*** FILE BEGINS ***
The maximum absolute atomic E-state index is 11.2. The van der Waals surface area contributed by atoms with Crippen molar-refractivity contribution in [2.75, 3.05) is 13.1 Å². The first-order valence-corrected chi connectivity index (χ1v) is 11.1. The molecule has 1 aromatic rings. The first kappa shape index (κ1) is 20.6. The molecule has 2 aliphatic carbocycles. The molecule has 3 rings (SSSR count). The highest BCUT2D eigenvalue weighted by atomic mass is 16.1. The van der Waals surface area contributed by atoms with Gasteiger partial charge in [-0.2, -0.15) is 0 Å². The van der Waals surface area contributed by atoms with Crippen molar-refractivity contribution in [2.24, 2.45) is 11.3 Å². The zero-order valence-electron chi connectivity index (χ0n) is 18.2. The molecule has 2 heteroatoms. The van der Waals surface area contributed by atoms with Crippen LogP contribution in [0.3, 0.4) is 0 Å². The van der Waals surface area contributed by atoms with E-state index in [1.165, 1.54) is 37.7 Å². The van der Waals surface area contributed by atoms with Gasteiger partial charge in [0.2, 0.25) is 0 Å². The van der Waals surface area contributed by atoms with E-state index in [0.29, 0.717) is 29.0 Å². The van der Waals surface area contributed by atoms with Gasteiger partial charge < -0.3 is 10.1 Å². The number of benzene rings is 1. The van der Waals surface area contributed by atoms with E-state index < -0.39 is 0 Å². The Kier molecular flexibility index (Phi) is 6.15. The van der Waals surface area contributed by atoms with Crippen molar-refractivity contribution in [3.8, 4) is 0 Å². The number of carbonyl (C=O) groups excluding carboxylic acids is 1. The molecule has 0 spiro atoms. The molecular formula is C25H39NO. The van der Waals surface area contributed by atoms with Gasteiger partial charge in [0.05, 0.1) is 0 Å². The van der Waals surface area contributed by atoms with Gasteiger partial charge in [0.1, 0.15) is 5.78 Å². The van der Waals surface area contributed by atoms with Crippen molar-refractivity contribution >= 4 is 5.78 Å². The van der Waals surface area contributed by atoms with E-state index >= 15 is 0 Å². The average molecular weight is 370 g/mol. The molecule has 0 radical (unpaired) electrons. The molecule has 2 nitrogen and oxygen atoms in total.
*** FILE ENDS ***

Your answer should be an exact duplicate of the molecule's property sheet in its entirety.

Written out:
The maximum absolute atomic E-state index is 11.2. The van der Waals surface area contributed by atoms with Crippen molar-refractivity contribution in [2.75, 3.05) is 13.1 Å². The first-order valence-corrected chi connectivity index (χ1v) is 11.1. The molecule has 1 aromatic rings. The first kappa shape index (κ1) is 20.6. The molecule has 2 aliphatic carbocycles. The molecule has 3 rings (SSSR count). The highest BCUT2D eigenvalue weighted by atomic mass is 16.1. The van der Waals surface area contributed by atoms with Gasteiger partial charge in [-0.2, -0.15) is 0 Å². The van der Waals surface area contributed by atoms with Crippen molar-refractivity contribution in [2.24, 2.45) is 11.3 Å². The zero-order valence-electron chi connectivity index (χ0n) is 18.2. The molecule has 2 heteroatoms. The van der Waals surface area contributed by atoms with Crippen LogP contribution in [0.3, 0.4) is 0 Å². The van der Waals surface area contributed by atoms with E-state index in [1.165, 1.54) is 37.7 Å². The van der Waals surface area contributed by atoms with Gasteiger partial charge in [0.2, 0.25) is 0 Å². The van der Waals surface area contributed by atoms with E-state index in [0.29, 0.717) is 29.0 Å². The van der Waals surface area contributed by atoms with Gasteiger partial charge < -0.3 is 10.1 Å². The number of benzene rings is 1. The van der Waals surface area contributed by atoms with E-state index < -0.39 is 0 Å². The Kier molecular flexibility index (Phi) is 6.15. The van der Waals surface area contributed by atoms with Crippen molar-refractivity contribution in [3.8, 4) is 0 Å². The number of carbonyl (C=O) groups excluding carboxylic acids is 1. The molecule has 0 spiro atoms. The molecular formula is C25H39NO. The van der Waals surface area contributed by atoms with Gasteiger partial charge in [0.05, 0.1) is 0 Å². The van der Waals surface area contributed by atoms with Gasteiger partial charge in [0.1, 0.15) is 5.78 Å². The van der Waals surface area contributed by atoms with Crippen molar-refractivity contribution >= 4 is 5.78 Å². The van der Waals surface area contributed by atoms with E-state index >= 15 is 0 Å². The average molecular weight is 370 g/mol. The molecule has 0 radical (unpaired) electrons. The molecule has 2 nitrogen and oxygen atoms in total.